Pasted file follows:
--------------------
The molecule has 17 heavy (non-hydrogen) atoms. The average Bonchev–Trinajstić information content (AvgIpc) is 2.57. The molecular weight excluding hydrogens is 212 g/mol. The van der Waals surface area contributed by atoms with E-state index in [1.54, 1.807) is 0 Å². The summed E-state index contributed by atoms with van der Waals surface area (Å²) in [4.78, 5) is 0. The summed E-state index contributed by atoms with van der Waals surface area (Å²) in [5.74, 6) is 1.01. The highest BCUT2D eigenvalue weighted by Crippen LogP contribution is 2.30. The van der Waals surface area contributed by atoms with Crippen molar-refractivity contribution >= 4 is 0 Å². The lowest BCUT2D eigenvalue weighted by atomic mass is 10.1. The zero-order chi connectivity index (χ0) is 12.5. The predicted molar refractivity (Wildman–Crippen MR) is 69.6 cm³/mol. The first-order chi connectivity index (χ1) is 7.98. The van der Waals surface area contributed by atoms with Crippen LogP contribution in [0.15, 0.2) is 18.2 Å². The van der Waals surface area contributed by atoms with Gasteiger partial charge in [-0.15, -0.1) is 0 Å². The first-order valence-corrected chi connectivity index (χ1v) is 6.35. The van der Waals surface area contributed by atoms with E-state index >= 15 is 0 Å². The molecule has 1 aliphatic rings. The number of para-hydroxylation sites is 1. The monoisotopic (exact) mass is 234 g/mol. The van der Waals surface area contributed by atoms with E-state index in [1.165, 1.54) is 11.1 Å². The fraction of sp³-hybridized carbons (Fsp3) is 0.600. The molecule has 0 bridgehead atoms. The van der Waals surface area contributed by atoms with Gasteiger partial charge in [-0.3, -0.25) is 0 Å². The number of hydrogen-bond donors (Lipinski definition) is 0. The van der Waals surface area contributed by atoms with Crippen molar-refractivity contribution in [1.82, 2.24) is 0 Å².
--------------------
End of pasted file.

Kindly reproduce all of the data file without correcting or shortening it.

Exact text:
The molecule has 17 heavy (non-hydrogen) atoms. The average Bonchev–Trinajstić information content (AvgIpc) is 2.57. The molecular weight excluding hydrogens is 212 g/mol. The van der Waals surface area contributed by atoms with E-state index in [1.54, 1.807) is 0 Å². The summed E-state index contributed by atoms with van der Waals surface area (Å²) in [4.78, 5) is 0. The summed E-state index contributed by atoms with van der Waals surface area (Å²) in [5.74, 6) is 1.01. The highest BCUT2D eigenvalue weighted by Crippen LogP contribution is 2.30. The van der Waals surface area contributed by atoms with Crippen molar-refractivity contribution >= 4 is 0 Å². The lowest BCUT2D eigenvalue weighted by atomic mass is 10.1. The zero-order chi connectivity index (χ0) is 12.5. The predicted molar refractivity (Wildman–Crippen MR) is 69.6 cm³/mol. The first-order chi connectivity index (χ1) is 7.98. The van der Waals surface area contributed by atoms with Crippen LogP contribution in [0.15, 0.2) is 18.2 Å². The van der Waals surface area contributed by atoms with Gasteiger partial charge in [-0.15, -0.1) is 0 Å². The first-order valence-corrected chi connectivity index (χ1v) is 6.35. The van der Waals surface area contributed by atoms with E-state index >= 15 is 0 Å². The molecule has 1 aliphatic rings. The number of para-hydroxylation sites is 1. The monoisotopic (exact) mass is 234 g/mol. The van der Waals surface area contributed by atoms with E-state index in [1.165, 1.54) is 11.1 Å². The fraction of sp³-hybridized carbons (Fsp3) is 0.600. The molecule has 0 bridgehead atoms. The van der Waals surface area contributed by atoms with Gasteiger partial charge in [-0.3, -0.25) is 0 Å². The number of hydrogen-bond donors (Lipinski definition) is 0. The van der Waals surface area contributed by atoms with Crippen molar-refractivity contribution in [1.82, 2.24) is 0 Å².